Jon Lech Johansen, aka DVD Jon, has done it again by hacking Apple's iTunes encryption. Johansen claims this allows people to move their purchased songs to other players which could break Apple's stronghold in the online music business. He has also formed a new company, aptly named DoubleTwist, to license the hack to third-party music stores and even to Apple.
Johansen's hack actually affects the FairPlay encryption inside of Apple iTunes. Not only does Fairplay prevent store bought iTunes songs from being played on other MP3 players, but it also stops DRM-protected songs from other services from playing on the iPod. Essentially, Johansen's hack actually adds DRM to imported songs to make them compatible with iTunes. Regular MP3 files have always been freely importable into iPod, but many services don't offer songs in that format.
Getting around FairPlay is not new and iTunes customers have been using some pretty elaborate methods to get around the protection for several years. One way was to burn the songs to a CD and then rip it back onto the computer as an MP3 file. Another was to use to install a number of programs that defeated the encryption.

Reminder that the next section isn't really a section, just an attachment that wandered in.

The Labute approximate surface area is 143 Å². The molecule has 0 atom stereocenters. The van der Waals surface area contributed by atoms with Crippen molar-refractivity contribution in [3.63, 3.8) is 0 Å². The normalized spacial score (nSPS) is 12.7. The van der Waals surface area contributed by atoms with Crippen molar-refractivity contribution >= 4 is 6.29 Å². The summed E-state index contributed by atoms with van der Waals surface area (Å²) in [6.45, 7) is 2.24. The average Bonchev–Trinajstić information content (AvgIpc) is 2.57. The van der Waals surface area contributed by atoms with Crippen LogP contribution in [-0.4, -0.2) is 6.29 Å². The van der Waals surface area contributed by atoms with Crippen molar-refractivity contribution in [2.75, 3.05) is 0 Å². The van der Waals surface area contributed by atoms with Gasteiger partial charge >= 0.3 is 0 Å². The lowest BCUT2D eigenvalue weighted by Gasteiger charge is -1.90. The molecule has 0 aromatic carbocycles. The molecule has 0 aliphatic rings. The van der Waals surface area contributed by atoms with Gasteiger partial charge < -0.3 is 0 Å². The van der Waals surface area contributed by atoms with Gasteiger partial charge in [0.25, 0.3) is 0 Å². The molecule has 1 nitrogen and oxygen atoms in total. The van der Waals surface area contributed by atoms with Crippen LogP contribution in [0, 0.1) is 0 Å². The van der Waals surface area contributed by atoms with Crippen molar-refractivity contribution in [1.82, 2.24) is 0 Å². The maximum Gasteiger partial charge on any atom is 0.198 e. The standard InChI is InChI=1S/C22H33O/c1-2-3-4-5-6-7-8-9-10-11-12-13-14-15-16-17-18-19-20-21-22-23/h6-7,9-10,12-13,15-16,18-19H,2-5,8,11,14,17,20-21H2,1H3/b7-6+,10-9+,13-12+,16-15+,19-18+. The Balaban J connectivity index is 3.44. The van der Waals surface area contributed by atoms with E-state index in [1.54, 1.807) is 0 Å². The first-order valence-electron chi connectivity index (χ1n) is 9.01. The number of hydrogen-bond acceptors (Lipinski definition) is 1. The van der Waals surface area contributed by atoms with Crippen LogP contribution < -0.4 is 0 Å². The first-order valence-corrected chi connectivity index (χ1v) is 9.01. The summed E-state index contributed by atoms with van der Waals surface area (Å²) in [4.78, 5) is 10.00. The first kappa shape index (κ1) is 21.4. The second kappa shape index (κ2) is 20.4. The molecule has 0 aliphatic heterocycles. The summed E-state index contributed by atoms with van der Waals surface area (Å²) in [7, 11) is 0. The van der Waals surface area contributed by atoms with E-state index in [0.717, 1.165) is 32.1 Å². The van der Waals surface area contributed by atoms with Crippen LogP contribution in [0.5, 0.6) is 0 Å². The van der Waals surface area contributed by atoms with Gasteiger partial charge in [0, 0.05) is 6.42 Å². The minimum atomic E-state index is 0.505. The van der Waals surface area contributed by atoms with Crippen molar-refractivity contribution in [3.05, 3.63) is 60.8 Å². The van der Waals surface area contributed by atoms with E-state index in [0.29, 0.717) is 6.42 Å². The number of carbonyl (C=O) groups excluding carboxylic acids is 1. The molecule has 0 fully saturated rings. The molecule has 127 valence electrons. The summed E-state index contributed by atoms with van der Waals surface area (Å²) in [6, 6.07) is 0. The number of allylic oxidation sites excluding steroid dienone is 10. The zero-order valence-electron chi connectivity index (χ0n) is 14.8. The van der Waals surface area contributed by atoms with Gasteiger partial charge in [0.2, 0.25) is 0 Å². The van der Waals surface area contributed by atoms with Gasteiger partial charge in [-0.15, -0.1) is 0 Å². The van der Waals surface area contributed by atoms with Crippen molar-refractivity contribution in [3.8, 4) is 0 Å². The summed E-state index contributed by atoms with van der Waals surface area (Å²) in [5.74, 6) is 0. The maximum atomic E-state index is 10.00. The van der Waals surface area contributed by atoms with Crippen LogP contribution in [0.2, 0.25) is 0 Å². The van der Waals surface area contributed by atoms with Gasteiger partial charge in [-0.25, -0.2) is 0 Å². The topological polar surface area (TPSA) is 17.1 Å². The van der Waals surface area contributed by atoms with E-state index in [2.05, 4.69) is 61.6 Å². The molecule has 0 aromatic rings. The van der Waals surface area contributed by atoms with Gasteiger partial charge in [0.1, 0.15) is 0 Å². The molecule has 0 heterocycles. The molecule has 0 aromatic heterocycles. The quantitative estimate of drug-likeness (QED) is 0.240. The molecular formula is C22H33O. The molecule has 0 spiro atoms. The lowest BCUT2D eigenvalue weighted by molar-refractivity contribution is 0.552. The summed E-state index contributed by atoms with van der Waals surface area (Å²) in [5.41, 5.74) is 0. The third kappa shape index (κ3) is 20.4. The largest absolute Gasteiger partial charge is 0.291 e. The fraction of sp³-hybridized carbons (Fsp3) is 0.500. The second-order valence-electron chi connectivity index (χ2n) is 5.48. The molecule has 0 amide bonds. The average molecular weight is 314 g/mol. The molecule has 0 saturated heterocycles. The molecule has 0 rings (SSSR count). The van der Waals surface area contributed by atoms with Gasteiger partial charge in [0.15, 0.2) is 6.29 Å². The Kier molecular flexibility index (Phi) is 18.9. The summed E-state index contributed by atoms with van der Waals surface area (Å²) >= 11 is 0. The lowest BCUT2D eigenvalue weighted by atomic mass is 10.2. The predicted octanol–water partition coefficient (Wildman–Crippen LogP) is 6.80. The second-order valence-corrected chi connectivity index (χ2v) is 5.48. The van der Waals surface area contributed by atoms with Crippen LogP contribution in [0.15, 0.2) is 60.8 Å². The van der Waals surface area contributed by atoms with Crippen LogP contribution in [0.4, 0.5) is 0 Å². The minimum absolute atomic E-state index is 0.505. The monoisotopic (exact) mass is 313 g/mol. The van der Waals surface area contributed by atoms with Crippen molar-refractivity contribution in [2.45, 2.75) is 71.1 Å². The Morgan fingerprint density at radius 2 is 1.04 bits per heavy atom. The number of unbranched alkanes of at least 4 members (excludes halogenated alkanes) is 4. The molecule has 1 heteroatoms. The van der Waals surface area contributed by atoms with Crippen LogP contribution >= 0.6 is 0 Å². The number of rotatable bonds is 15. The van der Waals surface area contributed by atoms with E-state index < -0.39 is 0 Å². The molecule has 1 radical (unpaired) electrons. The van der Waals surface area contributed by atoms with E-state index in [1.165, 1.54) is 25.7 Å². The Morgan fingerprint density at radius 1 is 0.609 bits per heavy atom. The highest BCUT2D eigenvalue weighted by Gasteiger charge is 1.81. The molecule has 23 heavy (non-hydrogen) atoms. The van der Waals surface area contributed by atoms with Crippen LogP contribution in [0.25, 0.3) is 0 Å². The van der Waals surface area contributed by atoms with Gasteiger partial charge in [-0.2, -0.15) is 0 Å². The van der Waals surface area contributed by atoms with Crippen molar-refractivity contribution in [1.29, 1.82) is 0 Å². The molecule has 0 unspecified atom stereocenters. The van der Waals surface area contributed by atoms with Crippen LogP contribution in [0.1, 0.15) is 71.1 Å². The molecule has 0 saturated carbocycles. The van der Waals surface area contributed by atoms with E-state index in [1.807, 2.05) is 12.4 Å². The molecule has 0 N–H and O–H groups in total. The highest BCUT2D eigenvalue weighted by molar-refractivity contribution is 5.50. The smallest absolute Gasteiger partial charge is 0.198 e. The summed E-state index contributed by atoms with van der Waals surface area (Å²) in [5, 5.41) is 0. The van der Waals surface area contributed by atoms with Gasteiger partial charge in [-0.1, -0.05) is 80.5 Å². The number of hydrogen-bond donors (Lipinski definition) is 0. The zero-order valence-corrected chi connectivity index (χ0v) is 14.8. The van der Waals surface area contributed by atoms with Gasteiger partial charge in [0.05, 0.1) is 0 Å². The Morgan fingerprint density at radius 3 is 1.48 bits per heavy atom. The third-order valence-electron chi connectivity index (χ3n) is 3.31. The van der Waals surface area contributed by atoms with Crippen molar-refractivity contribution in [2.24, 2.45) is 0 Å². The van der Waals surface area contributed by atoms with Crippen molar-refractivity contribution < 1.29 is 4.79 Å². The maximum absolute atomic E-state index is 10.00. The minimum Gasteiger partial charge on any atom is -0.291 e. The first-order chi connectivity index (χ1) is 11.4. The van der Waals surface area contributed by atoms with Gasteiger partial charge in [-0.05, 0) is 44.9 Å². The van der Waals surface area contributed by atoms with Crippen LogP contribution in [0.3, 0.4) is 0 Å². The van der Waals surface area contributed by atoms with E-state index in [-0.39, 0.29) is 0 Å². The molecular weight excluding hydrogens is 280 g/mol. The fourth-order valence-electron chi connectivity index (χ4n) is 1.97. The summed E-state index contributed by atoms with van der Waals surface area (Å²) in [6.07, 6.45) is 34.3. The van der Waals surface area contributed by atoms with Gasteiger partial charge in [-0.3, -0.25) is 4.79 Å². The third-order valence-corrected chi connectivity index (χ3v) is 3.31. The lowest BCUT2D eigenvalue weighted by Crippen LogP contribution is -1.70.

When he was 15, Johansen gained notoriety by cracking the CSS encryption scheme protecting DVDs and in so doing had almost every media company go after him. Norwegian authorities tried jail Johansen under digital copyright laws, but he was acquitted with legal help from the Electronic Frontier Foundation.
So far Johansen hasn't publicly released any code and has chosen to go for the big bucks by licensing the hack to competing music stores.